Watch These Two Sectors as Rates Rise

Interest rates are going back up. At least, that’s what the bond market believes. Since starting this year below 4.0%, the yield on the 10-year Treasury Note rose above 4.3% on February 13.

That day, we learned the Consumer Price Index (CPI) for All Urban Consumers rose 0.3% in January. Over the previous 12 months, “headline” CPI as it is also known grew by 3.1%.

Excluding food and energy, “core” CPI rose 0.4% last month and was up 3.9% during the past year. All those numbers were higher than Wall Street was anticipating.

Although not a big move in absolute terms, the fact that CPI is edging up has Wall Street on edge. A month ago, the stock market was surging on the belief that the Fed may start cutting interest rates soon.

Wall Street shook off that unwelcome news. After a small drop that day, the S&P 500 Index rallied over the remainder of last week to finish very close to its all-time high set at the start of the week.

I don’t know how much longer Wall Street can ignore these facts: The economy is growing faster than expected, the jobs market is expanding, and consumers spending has not slowed down.

That’s why the bond market was quick to respond. Unlike the stock market which tends to trade on optimism, the bond market is a bastion of realism.

Rising interest rates mean higher borrowing costs for businesses and consumers. When rates are low, borrowed money can amplify profit margins. But when rates are high, profit margins contract.

Cars and Phones

This recent development is bad news for all borrowers. It could be especially tough on capital intensive businesses that rely heavily on borrowed money to acquire assets.

Last year, Global Finance published a list of the “The World’s Most Indebted Companies 2023.” Number one on that list is Toyota Motor (NYSE: TM) with $217 billion of long-term debt. That equates to roughly 80% of the company’s $271 billion of annual revenue.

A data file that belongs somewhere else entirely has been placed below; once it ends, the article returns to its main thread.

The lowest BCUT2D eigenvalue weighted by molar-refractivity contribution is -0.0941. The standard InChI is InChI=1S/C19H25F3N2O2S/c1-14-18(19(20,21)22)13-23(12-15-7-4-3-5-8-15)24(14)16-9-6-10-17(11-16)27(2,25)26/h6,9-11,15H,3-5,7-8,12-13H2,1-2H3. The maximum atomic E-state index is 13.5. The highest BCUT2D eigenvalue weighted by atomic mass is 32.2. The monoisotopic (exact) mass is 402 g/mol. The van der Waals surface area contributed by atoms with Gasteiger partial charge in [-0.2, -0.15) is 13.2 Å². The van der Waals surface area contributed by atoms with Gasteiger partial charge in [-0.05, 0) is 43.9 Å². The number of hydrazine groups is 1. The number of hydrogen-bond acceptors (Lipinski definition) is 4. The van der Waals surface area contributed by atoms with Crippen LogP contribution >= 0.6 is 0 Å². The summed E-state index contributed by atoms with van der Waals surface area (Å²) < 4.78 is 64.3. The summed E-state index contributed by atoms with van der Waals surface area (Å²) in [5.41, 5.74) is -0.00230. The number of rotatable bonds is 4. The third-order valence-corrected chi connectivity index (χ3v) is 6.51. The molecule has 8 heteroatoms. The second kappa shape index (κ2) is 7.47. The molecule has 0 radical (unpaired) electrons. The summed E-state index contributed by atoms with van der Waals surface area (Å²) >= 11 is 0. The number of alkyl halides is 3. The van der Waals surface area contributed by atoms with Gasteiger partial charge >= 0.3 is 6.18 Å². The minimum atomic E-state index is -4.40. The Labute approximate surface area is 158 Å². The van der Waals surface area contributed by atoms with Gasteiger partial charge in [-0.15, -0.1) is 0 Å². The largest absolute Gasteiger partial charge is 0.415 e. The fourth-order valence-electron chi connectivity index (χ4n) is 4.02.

There are two other automakers on that list. Volkswagen AG (OTC: VWAGY) was third at $166 billion of long-term debt. Ford Motor (NYSE: F) held down the sixth spot at $139 billion.

That doesn’t surprise me. Automakers require gobs of capital to build factories and buy raw materials.

Another industry that uses a lot of borrowed money to fuel growth is telecommunications. Building transmission towers and laying fiber optic cable is expensive.

That’s why Verizon Communications (NYSE: VZ) is number four on the list with $151 billion in debt. That exceeds its annual revenue of $10 billion by 45%.

AT&T (NYSE: T) wasn’t far behind in the eighth slot. It borrowed $136 billion compared to $121 billion in sales. One spot behind AT&T was Deutsche Telekom AG (OTC: DTEGY) at $115 billion in debt.

In case you’re wondering, the other four companies on the list are a Chinese theme park operator China Evergrande Group, German banking giant Deutsche Bank (NYSE: DB), Japanese public investment fund SoftBank Group (OTC: SFTBY), and French state-owned utility conglomerate Electricite de France.

Canaries in the Coal Mine

Thus far, none of those companies appear to be in Wall Street’s crosshairs. The recent bump in CPI and consequent rise in interest rates is being ignored for the time being.

But if rates rise much higher, portfolio managers may start dumping companies with a lot of debt. In turn, that could trigger a stock market correction since most of those companies are large-cap stocks that exert outsized influence on the major stock market indexes.

That’s why I am watching the automotive and telecom sectors closely. In this case, they may be the canaries in the coal mine. If they start to dive, the rest of the stock market may not be far behind them.

The simplest way to do that is to track exchange-traded funds for each industry. For example, Verizon and AT&T are among the top four holdings of the iShares U.S. Telecommunications ETF (NYSE: IYZ).

Presumably, the global financial markets are reacting to the prospect of higher interest rates. After peaking near $24 during the last week of January, IYZ fell below $22 last week (circled area in chart below).

This fund has strong intermediate-term technical support between $21. If it falls below that level, then the stock market correction I alluded to earlier may be in the works.

Of course, a drop in CPI next month could settle nerves on Wall Street. But until that happens, any more evidence suggesting inflation is on the rise could send these stocks tumbling.

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